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Identify the cause of nonlinear effects while avoiding confounding any terms up to second order. So not only can you detect nonlinearity, as you might with center points in a traditional screening design, but you can identify the responsible factors.

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All quadratic effects are estimable in models comprised only of main effects and quadratic terms. This enables you to identify the factors that account for nonlinearity. Note that traditional screening designs with added center points do not allow estimation of all quadratic effects in models consisting of main and quadratic effects.

To view the absolute values of the correlations among effects, use the Color Map on Correlations provided as part of the Design Evaluation outline in the Definitive Screening Design window. You can compare the aliasing structure of definitive screening designs to that of other designs by comparing their color maps on correlations. For details, see Color Map on Correlations in Evaluate Designs.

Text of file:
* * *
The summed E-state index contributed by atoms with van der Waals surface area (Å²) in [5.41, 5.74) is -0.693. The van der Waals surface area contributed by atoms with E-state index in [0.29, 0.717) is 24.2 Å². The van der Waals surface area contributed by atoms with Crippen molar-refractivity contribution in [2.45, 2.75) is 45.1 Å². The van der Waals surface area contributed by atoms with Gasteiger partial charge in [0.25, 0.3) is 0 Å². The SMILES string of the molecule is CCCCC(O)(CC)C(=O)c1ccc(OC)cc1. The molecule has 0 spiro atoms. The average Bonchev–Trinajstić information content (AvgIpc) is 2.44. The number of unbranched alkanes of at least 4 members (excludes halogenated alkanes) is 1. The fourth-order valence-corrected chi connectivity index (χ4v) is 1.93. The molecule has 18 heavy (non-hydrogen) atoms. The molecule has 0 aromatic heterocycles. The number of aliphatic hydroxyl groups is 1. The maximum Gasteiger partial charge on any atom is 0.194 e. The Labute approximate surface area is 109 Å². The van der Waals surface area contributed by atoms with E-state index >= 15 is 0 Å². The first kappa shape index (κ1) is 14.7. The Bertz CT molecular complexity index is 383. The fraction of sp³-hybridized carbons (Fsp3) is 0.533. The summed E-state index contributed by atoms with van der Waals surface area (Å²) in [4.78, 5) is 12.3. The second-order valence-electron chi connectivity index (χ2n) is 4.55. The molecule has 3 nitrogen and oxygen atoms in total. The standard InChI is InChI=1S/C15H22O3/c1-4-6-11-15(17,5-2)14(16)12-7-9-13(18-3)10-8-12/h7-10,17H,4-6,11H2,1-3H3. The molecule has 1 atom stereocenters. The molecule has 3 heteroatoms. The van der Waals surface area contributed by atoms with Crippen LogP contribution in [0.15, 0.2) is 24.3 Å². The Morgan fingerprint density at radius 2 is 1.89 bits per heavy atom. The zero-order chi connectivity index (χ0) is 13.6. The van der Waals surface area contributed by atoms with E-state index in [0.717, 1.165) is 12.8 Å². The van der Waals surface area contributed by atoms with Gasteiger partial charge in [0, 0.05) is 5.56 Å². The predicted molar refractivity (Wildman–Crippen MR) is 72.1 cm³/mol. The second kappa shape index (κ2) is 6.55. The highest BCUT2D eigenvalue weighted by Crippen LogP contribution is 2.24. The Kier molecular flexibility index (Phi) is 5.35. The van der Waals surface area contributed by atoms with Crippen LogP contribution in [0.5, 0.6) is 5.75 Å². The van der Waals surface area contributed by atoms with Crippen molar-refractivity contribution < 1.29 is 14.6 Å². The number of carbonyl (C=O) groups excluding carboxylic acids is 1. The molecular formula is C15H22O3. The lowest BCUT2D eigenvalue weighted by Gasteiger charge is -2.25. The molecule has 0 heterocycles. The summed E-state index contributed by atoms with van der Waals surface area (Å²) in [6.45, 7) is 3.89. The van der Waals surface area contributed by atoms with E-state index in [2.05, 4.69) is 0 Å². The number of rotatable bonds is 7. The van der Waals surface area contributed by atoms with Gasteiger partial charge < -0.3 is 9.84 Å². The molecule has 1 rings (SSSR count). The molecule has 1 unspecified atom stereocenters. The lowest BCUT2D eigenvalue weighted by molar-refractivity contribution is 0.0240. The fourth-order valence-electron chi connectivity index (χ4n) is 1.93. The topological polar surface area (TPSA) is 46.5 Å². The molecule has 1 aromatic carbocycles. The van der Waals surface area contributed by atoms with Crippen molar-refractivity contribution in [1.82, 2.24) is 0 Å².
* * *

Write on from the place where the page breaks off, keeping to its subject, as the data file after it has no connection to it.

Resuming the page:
For details, see Structure of Definitive Screening Designs. For information about definitive screening designs with blocks, see Blocking in Definitive Screening Designs. For suggestions on how to analyze data obtained using definitive screening designs, see Analysis of Experimental Data.
After you run a Definitive Screening Design (DSD), analyze your results using the Fit Definitive Screening platform. Standard model selection methods applied to DSDs can fail to identify active effects. To identify active main effects and secondorder effects, the Fit Definitive Screening platform uses an algorithm called Effective Model Selection for DSDs. This algorithm leverages the special structure of DSDs. See The Fit Definitive Screening Platform.